Katherine Langrish said...

I suppose I was a fan fiction writer myself at the age of ten, when I wrote 'Tales of Narnia' in an old blue notebook which I still have, so you could say the process of fan fiction was a catalyst for me. I had a shot at an Alan Garner style book as well, a few years later. I didn't inflict them on the public, though - only on my mother. I think it's harmless enough and for a writer can be a practice like art students copying Old Masters (id they still do?) - you learn something, if only that writing well is harder than it looks!

Elen C said...

I'm with Kath - as a child, I wrote the further adventures of Darrell from off of Malory Towers. I hated that she grew up and left school, so I made her my puppet and kept her in the third year for years. Poor girl.
I think it's a compliment - a reader just hasn't had enough yet and the author can't write fast enough (or is too dead) to meet the demand.

Yvonne Coppard said...

I was at an event where PD James was launching 'Death Comes to Pemberley'. She said how much she detested the thought that someone might use her work in this way or even finish her novel if she couldn't. Her PA apparently has instructions to destroy anything unfinished when she dies. She did have the grace to admit that this was an appalling cheek, given what she's done to Jane Austen, but even so...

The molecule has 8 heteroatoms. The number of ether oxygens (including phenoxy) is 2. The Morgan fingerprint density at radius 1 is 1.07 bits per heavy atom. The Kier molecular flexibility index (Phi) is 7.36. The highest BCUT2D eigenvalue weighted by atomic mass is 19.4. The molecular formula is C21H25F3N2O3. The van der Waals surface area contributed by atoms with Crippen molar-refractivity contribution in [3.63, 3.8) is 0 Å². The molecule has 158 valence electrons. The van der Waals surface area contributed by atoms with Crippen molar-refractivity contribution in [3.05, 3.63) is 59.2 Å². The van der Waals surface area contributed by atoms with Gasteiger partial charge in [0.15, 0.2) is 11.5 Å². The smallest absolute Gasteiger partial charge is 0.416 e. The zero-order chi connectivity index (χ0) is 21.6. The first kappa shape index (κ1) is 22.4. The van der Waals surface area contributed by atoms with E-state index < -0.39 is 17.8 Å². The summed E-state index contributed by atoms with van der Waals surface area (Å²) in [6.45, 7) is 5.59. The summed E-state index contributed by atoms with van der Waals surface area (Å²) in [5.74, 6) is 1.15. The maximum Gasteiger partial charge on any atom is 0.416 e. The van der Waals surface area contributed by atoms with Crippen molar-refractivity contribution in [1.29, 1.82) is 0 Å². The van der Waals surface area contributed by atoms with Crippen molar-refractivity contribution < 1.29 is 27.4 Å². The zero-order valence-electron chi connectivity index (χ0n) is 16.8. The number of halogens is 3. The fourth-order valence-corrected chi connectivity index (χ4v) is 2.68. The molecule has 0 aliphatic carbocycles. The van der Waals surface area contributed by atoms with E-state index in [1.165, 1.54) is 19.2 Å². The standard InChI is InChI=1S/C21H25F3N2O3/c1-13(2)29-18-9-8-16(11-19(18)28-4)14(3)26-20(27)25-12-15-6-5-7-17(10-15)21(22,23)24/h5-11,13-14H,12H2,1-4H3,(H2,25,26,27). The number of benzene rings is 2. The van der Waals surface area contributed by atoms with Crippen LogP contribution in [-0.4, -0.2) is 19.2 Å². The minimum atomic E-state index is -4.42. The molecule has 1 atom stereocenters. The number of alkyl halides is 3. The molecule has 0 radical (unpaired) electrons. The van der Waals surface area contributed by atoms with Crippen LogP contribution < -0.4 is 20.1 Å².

Nicky said...

I found one story on the net about my characters Dan and Ursula - it was lovely and I felt enormously flattered that the characters were real to somebody beside me. Once a book is finished it is over and any life it has is always in other people's imagination.

Penny Dolan said...

When does "writing under the influence" become fan fiction? Do you mean it has to be a conscious choice not just the echoes in your head of another writer's phrasing or setting or attitude?

I came across an old US Creative Writing textbook, poss from 60/70's, called "Read To Write" by Donald M. Murray. It's definitely based on writing models. Wonder if this approach was the origin of "fan fiction" as a named genre?

Rather than privately & personally driven "writing because one wants more of a loved story" that Kath and Elen describe. One model taught, one model inspired?

Penny Dolan said...

fyi, via google, Murray's book was published in 1993, and he's Professor Murray, University of New Hampshire.

Catherine Butler said...

Yvonne - That's interesting about P. D. James. I think finishing unfinished books is a rather specialized form of fan-fiction, but I'm rather surprised she was so against it. Perhaps she disapproved of what Jill Paton Walsh did with Dorothy L. Sayers?

Penny - I don't think writing under the influence is enough to make someone a fan fiction writer, or every writer who ever picked up a pen would be one! To my mind, at least, it requires the use of pre-existing characters and/or a fictional 'world' (e.g. Middle-earth).

Catherine Butler said...

I don't know Murray's book - but I shall certainly check it out!

Carole Anne Carr said...

My fans are children, so no problems there :0)

Nicole MacDonald said...

I quite enjoy reading some fan fiction and as long as the authors aren't trying to make money off someone elses creations, I'm not bothered by it. Really it's just another form of creative writing.

shackleton said...

great